to the immersion of these pupils. They all get what they need as individuals, there is no time limit. They will begin total mainstream only when it is right for them.”
Marta adds, “If you don’t speak English well it’s ask a question in EAL time as the group is much smaller, and also the others are all feeling the same way I am.”
The EAL team also helps students who are academic but do not have good English
to access their learning. This may involve re-writing worksheets or helping pupils annotate and translate the worksheets themselves. For example, Marta already knew all the Maths that was being taught but did not know the vocabulary in English. Once she had translated all the key words she was comfortable. Additionally, the team helps with home work, and offers pastoral support for children who often find themselves in a new country, home and school all at the same time! Marta remains good friends with both her ‘buddies’ and now chooses to speak in English with all her friends, especially in the playground where English remains the dominant social language. Indeed, the only common language at BSB is English although other languages, especially Dutch are heard in the playground more and more. At this Maud smiles proudly, “Dutch is what I can teach other people,” she says. “In fact I am working hard to teach Phil and help him, as his Dutch is not as good as my English!”
“If we end up teaching the kids twice, that’s all the better,” Phil continues, “we can reinforce their knowledge and add to their writing and reading skills. Past and present tenses as well as plurals are tough to learn in English and EAL kids need lots of extra help with this.” Another example is Maud who began BSB in Reception and is now in Year 1. Maud had no English at all when she came to BSB although she does speak Romanian and Dutch. She is typical of the international student that the school
Tapestry celebrates the artistic and literary achievements of the last year from all across the school.
Creative Writing and Art Gallery F E AT U R E
It's All around Me It’s all around me. Wherever I am, whatever I’m doing, It’s there. If it’s a knife cutting a surface, Or the sound of feet walking down the street. There’s a beat. If it’s the wind blowing in the midst of a storm, Or the rain as it drips down the outside of my window, There’s a beat. Wherever I am, whatever I’m doing, It’s there. It can comfort me when I’m feeling down, Helps turn that frown upside down. Its energy pulsates through my veins, Picking me up from that all time low. Or when I’m happy, feeling on top of the world, It joins me. Shouting out the words of hoe I’m feeling inside. Wherever I am, whatever I’m doing, It’s there. by Shannon Girvan Year 11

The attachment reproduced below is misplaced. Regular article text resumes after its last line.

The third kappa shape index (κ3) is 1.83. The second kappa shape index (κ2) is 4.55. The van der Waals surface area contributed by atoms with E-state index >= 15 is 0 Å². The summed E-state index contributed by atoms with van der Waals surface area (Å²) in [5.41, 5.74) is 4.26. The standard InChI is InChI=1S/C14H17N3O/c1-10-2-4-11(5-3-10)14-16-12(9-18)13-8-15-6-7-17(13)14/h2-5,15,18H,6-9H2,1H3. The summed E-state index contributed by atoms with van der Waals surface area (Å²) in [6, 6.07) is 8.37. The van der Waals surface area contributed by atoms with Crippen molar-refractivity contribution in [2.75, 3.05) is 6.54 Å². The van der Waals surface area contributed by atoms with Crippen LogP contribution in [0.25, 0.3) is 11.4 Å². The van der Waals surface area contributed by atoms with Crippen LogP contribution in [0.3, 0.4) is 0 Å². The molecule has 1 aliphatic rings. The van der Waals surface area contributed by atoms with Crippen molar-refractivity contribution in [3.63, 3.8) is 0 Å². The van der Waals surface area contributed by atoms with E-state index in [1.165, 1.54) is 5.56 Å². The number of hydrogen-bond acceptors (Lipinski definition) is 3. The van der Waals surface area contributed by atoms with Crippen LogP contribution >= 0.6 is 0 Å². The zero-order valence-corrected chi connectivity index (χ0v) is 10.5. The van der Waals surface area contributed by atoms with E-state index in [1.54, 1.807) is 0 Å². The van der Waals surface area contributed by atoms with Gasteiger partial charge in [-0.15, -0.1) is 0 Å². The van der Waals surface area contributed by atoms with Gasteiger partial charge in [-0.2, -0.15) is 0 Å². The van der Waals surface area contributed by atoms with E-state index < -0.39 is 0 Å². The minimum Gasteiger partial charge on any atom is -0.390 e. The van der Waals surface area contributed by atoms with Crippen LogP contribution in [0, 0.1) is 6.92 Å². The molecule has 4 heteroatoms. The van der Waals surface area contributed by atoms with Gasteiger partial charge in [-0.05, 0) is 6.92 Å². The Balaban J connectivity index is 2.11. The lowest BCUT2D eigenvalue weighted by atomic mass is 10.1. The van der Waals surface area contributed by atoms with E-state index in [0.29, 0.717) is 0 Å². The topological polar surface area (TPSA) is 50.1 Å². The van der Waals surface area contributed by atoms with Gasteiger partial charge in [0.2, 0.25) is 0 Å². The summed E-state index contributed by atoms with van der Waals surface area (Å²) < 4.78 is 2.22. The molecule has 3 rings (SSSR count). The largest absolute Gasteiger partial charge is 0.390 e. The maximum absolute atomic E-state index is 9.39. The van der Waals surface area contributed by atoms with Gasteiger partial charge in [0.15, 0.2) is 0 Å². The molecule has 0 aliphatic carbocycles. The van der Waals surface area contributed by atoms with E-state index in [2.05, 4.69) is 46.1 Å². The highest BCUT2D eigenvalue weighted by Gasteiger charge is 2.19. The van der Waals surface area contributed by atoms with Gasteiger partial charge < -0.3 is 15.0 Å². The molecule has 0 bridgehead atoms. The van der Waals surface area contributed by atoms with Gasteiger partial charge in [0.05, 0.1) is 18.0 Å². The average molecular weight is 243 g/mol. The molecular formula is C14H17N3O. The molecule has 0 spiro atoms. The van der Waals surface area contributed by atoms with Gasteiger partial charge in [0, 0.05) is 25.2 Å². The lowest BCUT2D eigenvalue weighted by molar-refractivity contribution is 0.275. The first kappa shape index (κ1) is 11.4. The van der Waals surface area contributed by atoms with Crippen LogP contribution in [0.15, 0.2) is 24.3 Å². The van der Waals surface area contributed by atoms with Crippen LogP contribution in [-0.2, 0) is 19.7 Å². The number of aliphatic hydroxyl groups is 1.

And when my walls start tumbling down, It feels like my world is coming to an end, I just listen for that beat. Because I know. Wherever I am, whatever I’m doing, It’s there. by Jemma Stanton Year 11
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by Alex Blaton Year 12
The Arrival In the far beyond seas lies a world. It is relatively small and colourful. Some people would say it’s a rather beautiful world. Yet then again some people would say anything. It can be argued that it looks like a rather lazy artist had taken three main colours and just thought of a new-age 3D painting, in which you would, in deep thought, throw all three colours on the canvas together. This particular artist was famous for using green, blue and white for the main effects. So as was said it was a world. Like any other. Some hard working citizens, some thieves and even a few old beggars. Overall nothing special about it, but some of the wildlife might have you in awe. There were some particularly interesting mushrooms growing a few years ago in the forests, which gave everyone on the planet a yeast infection. But that’s as far as the surprises go. It had seemed for